A major new novel about a gypsy woman exiled for betraying her people, from the prize-winning author of DANCERThe novel begins in Czechoslovakia in the early 1930s when Zoli, a young Roma girl, is six years old. The fascist Hlinka guards had driven most of her people out onto the frozen lake and forced them to stay there until the spring, when the ice cracked and everyone drowned - Zoli's parents, brothers and sisters. Now she and her grandfather head off in search of a 'company'. Zoli teaches herself to read and write and becomes a singer, a privileged position in a gypsy company as they are viewed as the guardians of gypsy tradition. But Zoli is different because she secretly writes down some of her songs. With the rise of the Nazis, the suppression of the gypsies intensifies. The war ends when Zoli is 16 and with the spread of socialism, the Roma are suddenly regarded as 'comrades' again. Zoli meets Stephen Swann, a man with whom she will have a passionate affair, but who will also betray her. He persuades Zoli to publish some of her work. But when the government try to use Zoli to help them in their plan to 'settle' gypsies, her community turns against her. They condemn her to 'Pollution for Life', which means she is exiled forever. She begins a journey that will eventually lead her to Italy and a new life. Zoli is based very loosely on the true story of the Gypsy poet, Papsuza, who was sentenced to a Life of Pollution by her fellow Roma when a Polish intellectual published her poems. But Colum has turned this into so much more - it's a brilliantly written work that brings the culture and the time to life.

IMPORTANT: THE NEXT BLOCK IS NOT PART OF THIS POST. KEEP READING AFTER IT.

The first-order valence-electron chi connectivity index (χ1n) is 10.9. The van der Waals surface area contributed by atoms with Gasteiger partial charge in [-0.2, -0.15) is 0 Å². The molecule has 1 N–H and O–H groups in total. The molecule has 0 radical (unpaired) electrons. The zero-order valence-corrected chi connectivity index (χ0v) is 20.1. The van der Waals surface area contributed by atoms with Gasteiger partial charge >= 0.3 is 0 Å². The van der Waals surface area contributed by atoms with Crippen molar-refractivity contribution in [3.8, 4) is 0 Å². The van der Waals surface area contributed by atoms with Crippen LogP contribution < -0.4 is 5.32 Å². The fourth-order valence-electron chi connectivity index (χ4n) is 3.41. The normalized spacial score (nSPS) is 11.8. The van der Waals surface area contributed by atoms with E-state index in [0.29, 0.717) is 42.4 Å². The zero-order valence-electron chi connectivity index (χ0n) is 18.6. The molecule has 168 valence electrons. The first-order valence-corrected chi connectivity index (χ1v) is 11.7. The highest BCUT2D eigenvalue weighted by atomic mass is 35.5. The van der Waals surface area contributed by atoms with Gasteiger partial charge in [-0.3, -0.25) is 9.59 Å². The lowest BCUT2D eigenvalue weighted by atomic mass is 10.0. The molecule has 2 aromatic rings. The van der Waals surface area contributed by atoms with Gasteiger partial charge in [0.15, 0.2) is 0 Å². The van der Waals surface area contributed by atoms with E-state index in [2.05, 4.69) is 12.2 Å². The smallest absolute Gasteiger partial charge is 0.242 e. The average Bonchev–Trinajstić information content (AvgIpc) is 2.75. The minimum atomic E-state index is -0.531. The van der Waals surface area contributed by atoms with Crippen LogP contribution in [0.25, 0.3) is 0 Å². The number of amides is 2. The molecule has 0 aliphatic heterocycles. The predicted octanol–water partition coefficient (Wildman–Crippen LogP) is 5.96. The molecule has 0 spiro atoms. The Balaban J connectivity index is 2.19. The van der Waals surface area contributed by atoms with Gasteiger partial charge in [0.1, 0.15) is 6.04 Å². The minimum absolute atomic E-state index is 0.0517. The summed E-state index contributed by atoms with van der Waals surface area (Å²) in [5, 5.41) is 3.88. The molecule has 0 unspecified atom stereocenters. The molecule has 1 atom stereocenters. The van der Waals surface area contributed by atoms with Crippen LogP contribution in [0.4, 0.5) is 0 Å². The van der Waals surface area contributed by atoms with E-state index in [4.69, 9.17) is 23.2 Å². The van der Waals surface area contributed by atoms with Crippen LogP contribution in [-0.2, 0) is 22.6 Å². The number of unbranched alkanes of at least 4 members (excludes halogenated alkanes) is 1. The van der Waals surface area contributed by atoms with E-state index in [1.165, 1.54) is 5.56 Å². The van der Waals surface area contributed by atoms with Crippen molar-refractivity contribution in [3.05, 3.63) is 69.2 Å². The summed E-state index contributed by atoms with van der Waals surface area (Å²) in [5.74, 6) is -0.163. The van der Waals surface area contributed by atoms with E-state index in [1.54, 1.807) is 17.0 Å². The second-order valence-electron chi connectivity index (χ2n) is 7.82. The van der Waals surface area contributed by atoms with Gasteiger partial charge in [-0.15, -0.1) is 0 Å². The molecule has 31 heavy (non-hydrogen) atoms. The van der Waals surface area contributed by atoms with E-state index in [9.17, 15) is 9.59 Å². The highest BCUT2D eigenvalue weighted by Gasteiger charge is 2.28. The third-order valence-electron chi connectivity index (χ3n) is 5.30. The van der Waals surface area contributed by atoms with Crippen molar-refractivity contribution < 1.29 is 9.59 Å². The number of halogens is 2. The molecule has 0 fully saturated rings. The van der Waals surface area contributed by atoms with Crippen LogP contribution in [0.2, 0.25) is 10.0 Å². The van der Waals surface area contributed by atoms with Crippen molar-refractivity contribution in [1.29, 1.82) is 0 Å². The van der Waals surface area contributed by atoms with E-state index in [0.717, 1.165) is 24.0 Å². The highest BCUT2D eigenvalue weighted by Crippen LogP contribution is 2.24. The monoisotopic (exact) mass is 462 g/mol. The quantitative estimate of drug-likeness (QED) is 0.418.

- Paperback | 384 pages
- 122 x 196 x 26mm | 258.55g
- 13 Jun 2007
- Orion Publishing Co
- WEIDENFELD & NICOLSON
- London, United Kingdom
Grim, poetic and beautifully observed Toby Clements Telegraph
Grim, poetic and beautifully observed -- Toby Clements * Telegraph *
About Colum McCann
Colum McCann was born in Dublin in 1965. His fiction has won numerous international awards including the Rooney Prize, the Ireland Fund of Monaco Princess Grace Memorial Award, a Pushcart Prize, and Esquire magazine's Writer of the Year award in 2003. In 2005 he was nominated for an Oscar for Best Short Film. He was recently inducted into the Hennessy Hall of Fame in Dublin. His work has been published in twenty-six languages. He has travelled widely and is based in New York, where he lives with his wife and children.